The scholar made a very interesting comment about graduate work.  Back in the day she had a research grant, and the result was a big file box of data that she never published (the grant did not require her to).  But she wants to revisit it now, and she understands that she wasn’t ready to publish then.  “When I was a grad student,” she said, “I didn’t have the skill to write and publish this.”  Since graduate school she has made enormous progress on the theoretical side of her field, and she has published a book and several articles.  Now the task that seemed impossible to her in graduate school looks like business as usual.  She has–quite simply–grown up.

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Second article finished, one year after

September 9th, 2010

One year ago, on September 19, 2009, I began something called “60 Days of Journal Article Writing.”  You can follow this link to the beginning at the bottom to read the whole thread.

Since then, in one calendar year, I have written two richly researched scholarly articles following Wendy Belcher’s system from Writing Your Journal Article in Twelve Weeks.  I’ve also gotten to know her a tiny bit through e-mail and my participation as a guest editor on her newsletter while she’s away on a Fulbright in Africa.

Think about that for a moment, though.  A year ago I wasn’t sure I really knew how to craft journal articles, since my job focuses on books.  Now, twelve little months later, I have one on submission at a key journal in my field awaiting a decision, and a second is ready to go.  Instead of starting on a third I’m going to turn back to the book that they were written to support, but the year has not taken me away from the book at all. Writing those articles made me sharper, stronger, more prepared to tackle the book on its own terms.  Placing it at a university press will be much easier with key articles in place at the right journals.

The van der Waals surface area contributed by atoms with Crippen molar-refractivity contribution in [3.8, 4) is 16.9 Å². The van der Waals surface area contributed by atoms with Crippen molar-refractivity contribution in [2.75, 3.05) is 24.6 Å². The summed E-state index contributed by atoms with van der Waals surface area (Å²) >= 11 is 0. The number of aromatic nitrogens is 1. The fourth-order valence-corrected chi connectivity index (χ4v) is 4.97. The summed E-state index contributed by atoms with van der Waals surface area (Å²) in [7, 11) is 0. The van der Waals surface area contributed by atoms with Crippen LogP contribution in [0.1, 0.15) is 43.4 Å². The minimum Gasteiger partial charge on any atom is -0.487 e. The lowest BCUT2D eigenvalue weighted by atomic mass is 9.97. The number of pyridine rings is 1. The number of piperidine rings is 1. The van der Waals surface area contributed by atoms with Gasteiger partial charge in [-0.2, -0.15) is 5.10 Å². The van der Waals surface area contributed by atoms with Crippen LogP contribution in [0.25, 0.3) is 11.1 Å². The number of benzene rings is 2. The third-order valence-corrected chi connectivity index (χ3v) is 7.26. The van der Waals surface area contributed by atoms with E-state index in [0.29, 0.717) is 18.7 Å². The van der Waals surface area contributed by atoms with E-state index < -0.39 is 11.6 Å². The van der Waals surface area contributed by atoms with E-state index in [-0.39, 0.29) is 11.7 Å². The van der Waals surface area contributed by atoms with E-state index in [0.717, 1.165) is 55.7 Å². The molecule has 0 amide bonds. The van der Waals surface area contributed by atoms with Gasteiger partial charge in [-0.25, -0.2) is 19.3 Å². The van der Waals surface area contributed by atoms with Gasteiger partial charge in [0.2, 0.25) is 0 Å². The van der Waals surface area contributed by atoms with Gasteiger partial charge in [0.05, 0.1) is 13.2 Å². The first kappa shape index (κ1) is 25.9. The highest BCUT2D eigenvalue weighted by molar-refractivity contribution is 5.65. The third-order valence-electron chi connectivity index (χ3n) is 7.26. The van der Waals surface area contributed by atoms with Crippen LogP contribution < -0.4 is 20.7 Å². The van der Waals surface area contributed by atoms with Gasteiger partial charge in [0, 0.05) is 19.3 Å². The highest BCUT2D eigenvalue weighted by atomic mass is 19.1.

What a great year, and a superb way to start the fall.  Please write to me if you want to get rolling on this same track of 1-2 scholarly articles per year and a book every three years.

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Back to the 60 article publishing days

November 23rd, 2009

On the blogger site we offered a popular series on writing and publishing a scholarly article by blogging our way through the book Writing Your Journal Article in 12 Weeks byWendy Belcher.  Since then Dr. Belcher has been in touch, and she included the blog series in her monthly newsletter.  Thus inspired, we’ve decided to try again with a new article, but instead of counting days, we’ll count weeks, and we’ll reduce the number of weeks from 12 to 9 since three of the weeks in the workbook focus on preliminaries, on journal internal politics, and on editing tasks for nonnative speakers of English.  We understood all of that the first time around, so this second pass will start with Week 2 of the workbook and proceed to Week 10.